The Marine Corps’ drill instructors learn in 12-week programs that they must never physically abuse recruits. Instead, a variety of “incentive training” exercises with time limits are authorized, including pushups, crunches and running in place.
But a culture of hazing and bullying recruits remains, and not just at Parris Island, according to former drill instructors.
Sean Legaard, who served as a drill instructor in San Diego from 2010 to early 2014, said that none of his colleagues wanted to be labeled a “recruit lover,” and those who were faced retribution from peers. A drill instructor who pushes a recruit to “tap” — to either quit or confess thoughts of suicide — is well regarded, and may bend or break rules to get there, he said.
Legaard, 30, said that he once considered making a career of the Marine Corps, but left the service disenchanted after facing and dishing out what is known as “hat hazing,” in which drill instructors harass one another.
Hat hazing, named after the distinctive wide-brimmed hats worn by the instructors, has been prohibited for years. But Legaard recalled complying with an order to lock a fellow drill instructor out of their shared sleeping quarters at the recruit depot, forcing a colleague to instead sleep in his vehicle.
“It was like, ‘Do I really have to do this to be welcome here and successful?'” Legaard said. “You don’t want to be called a recruit lover and you want to slay yourself just so that you’re accepted. It’s all alpha-male stuff.”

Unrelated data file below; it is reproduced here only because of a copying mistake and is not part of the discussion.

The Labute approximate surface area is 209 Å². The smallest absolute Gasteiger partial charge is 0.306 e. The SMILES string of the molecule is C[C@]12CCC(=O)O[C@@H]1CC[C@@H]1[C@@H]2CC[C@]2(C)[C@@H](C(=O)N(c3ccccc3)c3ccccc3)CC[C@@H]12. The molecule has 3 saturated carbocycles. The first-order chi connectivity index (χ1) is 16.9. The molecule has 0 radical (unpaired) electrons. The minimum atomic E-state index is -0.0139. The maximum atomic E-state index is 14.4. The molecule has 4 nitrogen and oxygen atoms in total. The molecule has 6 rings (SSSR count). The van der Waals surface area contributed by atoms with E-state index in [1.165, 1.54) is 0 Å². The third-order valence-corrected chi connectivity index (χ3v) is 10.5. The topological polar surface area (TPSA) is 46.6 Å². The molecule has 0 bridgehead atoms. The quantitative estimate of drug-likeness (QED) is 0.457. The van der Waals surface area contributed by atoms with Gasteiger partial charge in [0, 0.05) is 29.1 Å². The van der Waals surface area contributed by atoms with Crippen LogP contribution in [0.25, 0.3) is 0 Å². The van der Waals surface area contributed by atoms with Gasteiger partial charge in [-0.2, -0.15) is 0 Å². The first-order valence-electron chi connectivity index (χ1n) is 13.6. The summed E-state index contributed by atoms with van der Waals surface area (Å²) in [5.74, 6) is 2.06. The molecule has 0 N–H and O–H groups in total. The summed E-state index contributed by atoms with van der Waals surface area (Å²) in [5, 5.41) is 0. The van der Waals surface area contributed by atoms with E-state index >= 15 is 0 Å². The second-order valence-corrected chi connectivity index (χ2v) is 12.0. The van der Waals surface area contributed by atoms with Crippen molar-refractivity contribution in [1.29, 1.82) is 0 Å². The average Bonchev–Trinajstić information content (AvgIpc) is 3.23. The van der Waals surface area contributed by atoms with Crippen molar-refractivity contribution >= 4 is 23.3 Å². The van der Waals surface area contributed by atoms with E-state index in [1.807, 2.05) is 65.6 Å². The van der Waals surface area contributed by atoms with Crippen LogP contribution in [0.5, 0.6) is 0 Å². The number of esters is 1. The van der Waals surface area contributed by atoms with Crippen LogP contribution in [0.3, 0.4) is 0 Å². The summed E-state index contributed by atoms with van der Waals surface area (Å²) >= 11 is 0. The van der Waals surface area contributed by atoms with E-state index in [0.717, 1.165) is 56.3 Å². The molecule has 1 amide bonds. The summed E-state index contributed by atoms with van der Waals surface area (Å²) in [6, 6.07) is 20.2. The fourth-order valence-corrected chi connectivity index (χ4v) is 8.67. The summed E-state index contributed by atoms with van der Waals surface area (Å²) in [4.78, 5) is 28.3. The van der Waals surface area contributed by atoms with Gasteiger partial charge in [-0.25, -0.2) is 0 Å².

Senior Marine officials, including Commandant Gen. Robert B. Neller, have said that recruits must be trained with respect and stressed that most drill instructors carry out their duties faithfully. The service also has promised more reforms, including adding more supervisory officers, cracking down on “hat hazing,” and requiring the suspension of anyone under investigation for hazing or abuse of training recruits.
But the full extent of the recent mistreatment at the Marine Corps’ boot camps is not known. Hundreds of hazing and abuse cases have been investigated in the last few years at Parris Island alone, and a third of them have been substantiated, according to Marine Corps documents. Most of those cases have received no attention outside the service, and Marine officials have thus far declined to release nearly any details about them.
Retired Maj. Gen. Melvin Spiese, who oversaw boot camp training from May 2008 to August 2010 as commander of the service’s Training and Education Command, said he is “offended and massively bothered” by any effort in the Defense Department to withhold information that “belongs to the American people.”
“Those are the sons and daughters of Americans, they are Americans, and the services and leaders are accountable to the nation for how they are handled and treated,” he said. “I believe transparency and accountability would have been helpful — it would have forced a very hard internal look of not just trying to clean things up, but answer questions.”